Every parent in New York State has the right to home-school their child. However, home-schooling is not easy and requires parents to take certain steps. Parents must notify their school district and show that they can provide “substantially equivalent” instruction to what the child would be receiving in school. You do not have the right to pull your child out of school without notifying your school district.
Here are questions that parents often ask about home schooling. The answers are based on the Regulations and Guidance from the New York State Education Department.
Do I have to have any certifications and credentials to home school my child?
No. State law does not require parents or teachers to have any specific credentials for home instruction. You are permitted to hire a tutor or teacher or use an online program for home instruction.
What steps must I take if I want to home school my child?
When you decide to home school your child, you must provide your school district with a letter of intent to home school. Your school district must reply within 10 business days of receiving the notice of intent and must send you a copy of New York Regulations, a form on which to submit an Individualized Home Instruction Plan (“IHIP”).
What is an Individualized Home Instruction Plan?
An IHIP sets forth the details on how you will provide home instruction. The IHIP must include the child’s name, age and grade level; a list of the syllabi, curriculum materials, textbooks or plan of instruction to be used in each of NYS required subjects; the dates you will submit Quarterly Reports; the names of the individuals providing instruction; and a statement that the child will be meeting the compulsory educational requirements of Education Law.
Who reviews the IHIP?
The Superintendent of your school district will review the IHIP. If the Superintendent determines that a revised IHIP is not in compliance you may meet with the Board of Education to present evidence of compliance. If the Board finds it non-compliant, you may appeal to the Commissioner of Education within 30 days of receiving notice of the determination.
Do I have to follow the exact school calendar and schedule for home schooling?
No, but you must measure attendance and the total amount of instructional time per week should be generally comparable to that of the public school. While most parents give instruction during the school day, greater flexibility in scheduling is possible.
May my child take part in school activities such as clubs or sports?
Children receiving home schooling may participate in school-sponsored club activities. However, only public school students may participate in interscholastic sports or intramurals.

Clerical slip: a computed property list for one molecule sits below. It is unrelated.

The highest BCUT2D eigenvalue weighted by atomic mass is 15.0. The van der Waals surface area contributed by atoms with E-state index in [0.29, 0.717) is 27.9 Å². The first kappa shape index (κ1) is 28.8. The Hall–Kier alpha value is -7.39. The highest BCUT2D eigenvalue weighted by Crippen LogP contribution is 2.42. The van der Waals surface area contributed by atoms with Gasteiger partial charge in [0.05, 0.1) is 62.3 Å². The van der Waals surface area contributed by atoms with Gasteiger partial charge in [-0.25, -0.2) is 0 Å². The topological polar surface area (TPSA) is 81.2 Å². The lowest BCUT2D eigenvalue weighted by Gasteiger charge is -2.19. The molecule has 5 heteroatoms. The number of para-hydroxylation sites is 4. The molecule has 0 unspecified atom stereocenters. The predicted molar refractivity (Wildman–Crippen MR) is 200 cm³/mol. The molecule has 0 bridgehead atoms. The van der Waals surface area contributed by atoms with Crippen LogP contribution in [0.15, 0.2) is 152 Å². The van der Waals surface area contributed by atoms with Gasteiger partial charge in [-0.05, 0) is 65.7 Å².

Must students instructed at home meet immunization requirements for in-school students?
No. Parents do not have to submit proof of immunization for a home schooling program. However, children who are not immunized can be denied access to a school building, if there is an outbreak of a disease for which immunization is required.
Is the district responsible for providing remedial programs for students instructed at home?
No. The district is not responsible for providing remedial programs.
If my child is eligible, can she receive special education services?
Yes. You must request services before June 1 of the school year and the student may receive special education services, as set forth in Individualized Education Service Plan, except for the classroom program. Some school districts will make exceptions on the June 1 deadline.
Is home schooling different than home-bound instruction?
Yes. If your child is unable to attend school because of physical, mental, or emotional illness or injury, your school district will consider the medical verification and if appropriate, will provide homebound instruction to a student of one hour a day for elementary students and two hours a day for secondary students. This is different than home-schooling.
This article is based on New York State Regulations and Guidance from the New York State Department of Education. For more information see p12.nysed.gov/sss/homeinstruction/. Nothing in this article should be relied upon as legal advice. Consult an attorney experienced in education law for advice on the details of your child’s situation.
Marion Walsh, an attorney with the law firm, Littman Krooks LLP, focuses her practice on special and general education advocacy, particularly children with anxiety. She is certified as an impartial hearing officer for children with disabilities by the New York State Education Department. She is also certified in Youth Mental Health First Aid. Littman Krooks attorneys and advocates handle educational advocacy, special education litigation, transition planning and advocacy, school disciplinary matters, special education due process, private school reimbursement, and Section 504 accommodation advocacy.